This became an oft-repeated expression used by many to highlight the supposed danger represented by Tehran and its allies to the US-aligned bloc of so-called moderates.
At the height of the “War on Terror” which followed the 11 September 2001 attacks, and in the midst of the US aggression against Iraq, the idea of a Shiite crescent reflected Washington’s cynical use of sectarianism to stoke fear, and thereby strengthen its domination through the tried and tested imperial strategy of divide and rule.
The US would mobilize these sectarian politics all over the region – even when they didn’t fit.
Palestinian resistance groups like Hamas, for example, are not Shia and the support they receive from Iran cannot be explained in sectarian terms.
Yet after its invasion, the US installed an explicitly sectarian system in Iraq and attempted to exploit and fuel sectarian sentiment in its regime-change proxy war against the government of Syria – even though in Syria as well support and opposition to the government does not fall neatly along sectarian lines.
After Lebanon’s Hizballah dealt invading Israeli forces a humiliating military defeat in 2006, Israel lobbyists and Washington planners tried to spin the confrontation not as one between a US-backed settler-colonial aggressor and legitimate indigenous armed resistance but in sectarian terms.
Martin Indyk, a longtime US official and veteran Israel lobbyist, for instance, argued that Israel’s dismal performance in Lebanon “highlighted the dangers facing the Sunni Arab world from the Iranian-led Shia axis, from Iran to Iraq – which has a Shiite-dominated government – to the minority Alawite regime in Syria and Hizballah in Lebanon.”
“That actually provides a common interest to the Sunni Arab world and Israel,” Indyk said hopefully.
Indeed the notion of a Sunni Arab alliance with Zionism against Shia Iran has been Washington’s guiding principle for years. It underpinned the logic of the normalization deals between Israel and various Arab regimes in the context of the Abraham Accords.
But almost 20 years later, the US sectarian strategy lies in tatters.
The much anticipated wedding between Israel and Saudi Arabia – the flag carrier of the Sunni “moderates” – has been called off, and instead Riyadh eloped with Tehran.
The historic reconciliation between Iran and Saudi Arabia brokered by Beijing in March is one major consequence of geopolitical shifts that are accompanying China’s rise and America’s decline.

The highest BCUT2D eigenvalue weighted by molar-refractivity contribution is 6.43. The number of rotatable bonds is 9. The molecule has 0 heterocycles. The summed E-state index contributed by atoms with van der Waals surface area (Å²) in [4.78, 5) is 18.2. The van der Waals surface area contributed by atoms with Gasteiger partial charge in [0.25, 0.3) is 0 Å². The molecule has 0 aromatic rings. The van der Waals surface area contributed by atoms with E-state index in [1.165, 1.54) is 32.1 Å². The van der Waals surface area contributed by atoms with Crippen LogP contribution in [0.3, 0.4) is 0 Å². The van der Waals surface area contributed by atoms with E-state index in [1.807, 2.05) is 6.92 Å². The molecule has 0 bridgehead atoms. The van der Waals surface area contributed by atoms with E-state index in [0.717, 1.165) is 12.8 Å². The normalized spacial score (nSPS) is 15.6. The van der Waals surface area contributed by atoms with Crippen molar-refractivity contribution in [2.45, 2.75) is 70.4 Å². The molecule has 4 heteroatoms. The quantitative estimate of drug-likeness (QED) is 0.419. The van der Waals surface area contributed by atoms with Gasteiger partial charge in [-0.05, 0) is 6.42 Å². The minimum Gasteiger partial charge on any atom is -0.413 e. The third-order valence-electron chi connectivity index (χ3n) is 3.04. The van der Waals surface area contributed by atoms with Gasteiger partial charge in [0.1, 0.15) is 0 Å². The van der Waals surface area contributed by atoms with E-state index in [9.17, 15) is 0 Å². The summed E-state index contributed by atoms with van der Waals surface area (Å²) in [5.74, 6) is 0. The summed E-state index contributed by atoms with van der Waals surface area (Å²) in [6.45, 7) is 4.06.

Others are quickly following: moves to end the war in Yemen, and the reintegration of Syria into the Arab fold. China may even end up playing a key role in brokering an end to the war in Ukraine.
In a recent interview, I argued that we can now talk not about the phantasmic “Shiite crescent” but a very real resistance crescent stretching from Iran all the way to Palestine – particularly Gaza – that is gaining strength, confidence and support.
I joined Rania Khalek on her BreakThrough News program Dispatches last week to talk about how the emerging multipolar world is reshaping the region and especially what impact it may have on the liberation struggle in Palestine.
It is not just about politics but economics and human development: While Washington has brought little but chaos and destruction, people all over the world are embracing China’s focus on building infrastructure and promoting cooperation.
You can watch the video above.
And if you want more perspectives on these topics, I participated in an online discussion organized by the International Manifesto Group on 28 May, on the theme of the end of US hegemonism.
The broad discussion touched on how China’s growing role is seen as a hopeful development for people in West Asia, including Palestine.
At the same time we talked about what motivates the United States and its vassals, particularly the European Union, to insist they have to compete against, dominate and defeat China instead of cooperating to solve the serious problems facing humanity.
I was honored to participate in the discussion alongside Australian academic and international antiwar campaigner Tim Anderson; Yao Jinxiang, a researcher at the China Institute of International Studies; British-Iraqi hip-hop artist, academic, campaigner and journalist Lowkey; Mazda Majidi an anti-war activist with the ANSWER Coalition and a member of the Party for Socialism and Liberation; and Mohammad Marandi, professor of North American studies at the University of Tehran.
The session was facilitated by Radhika Desai, professor of political studies at the University of Manitoba and convenor of the International Manifesto Group.
You can watch that discussion in this video: